The County Commissioners shrugged off concerns about the integrity of electronic voting, Wednesday.
Their comments came in response to questions from NewsLanc asking them to reconsider their recent approval of funding for the purchase of additional voting machines, including 54 electronic "eSlate" machines.
Commissioner Scott Martin said, "The security process that the eSlates go through before an election and the zero tapes that must be measured is to the extreme. And those machines are locked and secured."
He also cited "very long lines [and] a lot of standing and waiting" as a justification for allowing voters the option of using the electronic eSlate machine.
He added, "I think, as long as we have that option in place, our goal is to make sure that we're not disenfranchising voters because of long lines."
Commissioner Craig Lehman, the lone Democrat on the Board of Commissioners, said, "I would certainly encourage voters to use the eScan machines, but I am not willing to sacrifice accessibility for those who need it."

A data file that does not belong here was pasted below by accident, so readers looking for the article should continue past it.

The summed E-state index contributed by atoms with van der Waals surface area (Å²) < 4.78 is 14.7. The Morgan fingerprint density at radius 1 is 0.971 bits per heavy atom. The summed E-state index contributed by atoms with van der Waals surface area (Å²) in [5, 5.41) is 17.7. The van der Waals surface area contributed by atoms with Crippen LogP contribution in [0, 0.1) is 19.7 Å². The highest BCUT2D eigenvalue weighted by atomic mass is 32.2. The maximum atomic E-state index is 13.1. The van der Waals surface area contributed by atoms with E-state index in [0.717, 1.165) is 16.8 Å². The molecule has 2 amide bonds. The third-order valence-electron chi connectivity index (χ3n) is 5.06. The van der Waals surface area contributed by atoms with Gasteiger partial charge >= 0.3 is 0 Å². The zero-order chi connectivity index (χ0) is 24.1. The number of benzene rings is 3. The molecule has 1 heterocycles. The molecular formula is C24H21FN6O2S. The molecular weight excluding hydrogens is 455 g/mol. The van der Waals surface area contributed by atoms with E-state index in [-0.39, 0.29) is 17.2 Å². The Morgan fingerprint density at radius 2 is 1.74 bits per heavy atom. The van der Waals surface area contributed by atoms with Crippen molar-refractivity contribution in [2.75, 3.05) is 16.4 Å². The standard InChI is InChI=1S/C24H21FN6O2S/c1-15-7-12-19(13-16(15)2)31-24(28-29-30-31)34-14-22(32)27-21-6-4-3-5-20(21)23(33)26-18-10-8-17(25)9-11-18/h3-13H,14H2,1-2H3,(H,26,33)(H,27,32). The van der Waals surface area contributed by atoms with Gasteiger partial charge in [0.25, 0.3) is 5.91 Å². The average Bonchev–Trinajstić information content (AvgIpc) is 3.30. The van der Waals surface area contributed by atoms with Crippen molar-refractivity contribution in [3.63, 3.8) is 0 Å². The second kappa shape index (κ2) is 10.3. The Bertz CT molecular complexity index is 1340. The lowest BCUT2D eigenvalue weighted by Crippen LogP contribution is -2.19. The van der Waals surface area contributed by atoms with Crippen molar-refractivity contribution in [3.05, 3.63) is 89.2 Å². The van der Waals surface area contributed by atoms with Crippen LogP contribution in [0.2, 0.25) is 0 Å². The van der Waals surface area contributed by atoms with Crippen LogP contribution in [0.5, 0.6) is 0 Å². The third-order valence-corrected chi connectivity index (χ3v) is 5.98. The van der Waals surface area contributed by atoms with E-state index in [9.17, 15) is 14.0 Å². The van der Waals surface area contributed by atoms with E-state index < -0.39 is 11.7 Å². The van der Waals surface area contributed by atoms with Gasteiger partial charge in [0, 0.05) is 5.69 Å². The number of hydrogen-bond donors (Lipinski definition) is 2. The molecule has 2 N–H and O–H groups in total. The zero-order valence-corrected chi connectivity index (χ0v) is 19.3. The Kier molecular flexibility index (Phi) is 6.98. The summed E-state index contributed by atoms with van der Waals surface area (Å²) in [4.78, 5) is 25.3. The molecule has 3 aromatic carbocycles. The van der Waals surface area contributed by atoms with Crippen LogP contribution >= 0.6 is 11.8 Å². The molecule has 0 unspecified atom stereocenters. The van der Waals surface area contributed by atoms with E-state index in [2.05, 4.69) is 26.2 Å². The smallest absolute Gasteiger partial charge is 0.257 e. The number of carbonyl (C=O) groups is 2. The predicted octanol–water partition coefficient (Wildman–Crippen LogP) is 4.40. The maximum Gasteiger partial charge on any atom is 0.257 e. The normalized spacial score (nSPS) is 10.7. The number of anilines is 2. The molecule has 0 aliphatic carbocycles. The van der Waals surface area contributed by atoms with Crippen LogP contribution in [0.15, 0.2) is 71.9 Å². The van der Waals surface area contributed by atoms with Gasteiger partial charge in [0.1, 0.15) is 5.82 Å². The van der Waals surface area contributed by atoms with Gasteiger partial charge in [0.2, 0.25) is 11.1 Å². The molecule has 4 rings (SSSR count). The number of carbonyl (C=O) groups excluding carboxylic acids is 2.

Lehman went on to say,"I am hopeful that the state, at some point, will certify a verifiable paper trail for the eSlate machines."
He added, "I think the point that is valid is the issue of recount - having a paper trail in the event of a recount - which is why I'm encouraging voters to use the eScan."
NewsLanc's reporter retorted that the issue of long lines can also be allayed by purchasing additional eScan machines and that the concern about long lines is superseded by the concern about the integrity of the election in the first place.
The Commissioners did not comment further on the issue.
Mary Stehman and Diane Skilling of the elections office told us that eSlate votes are "stored in three separate places" within the machine, and that they are "extremely confident" in the security of the process.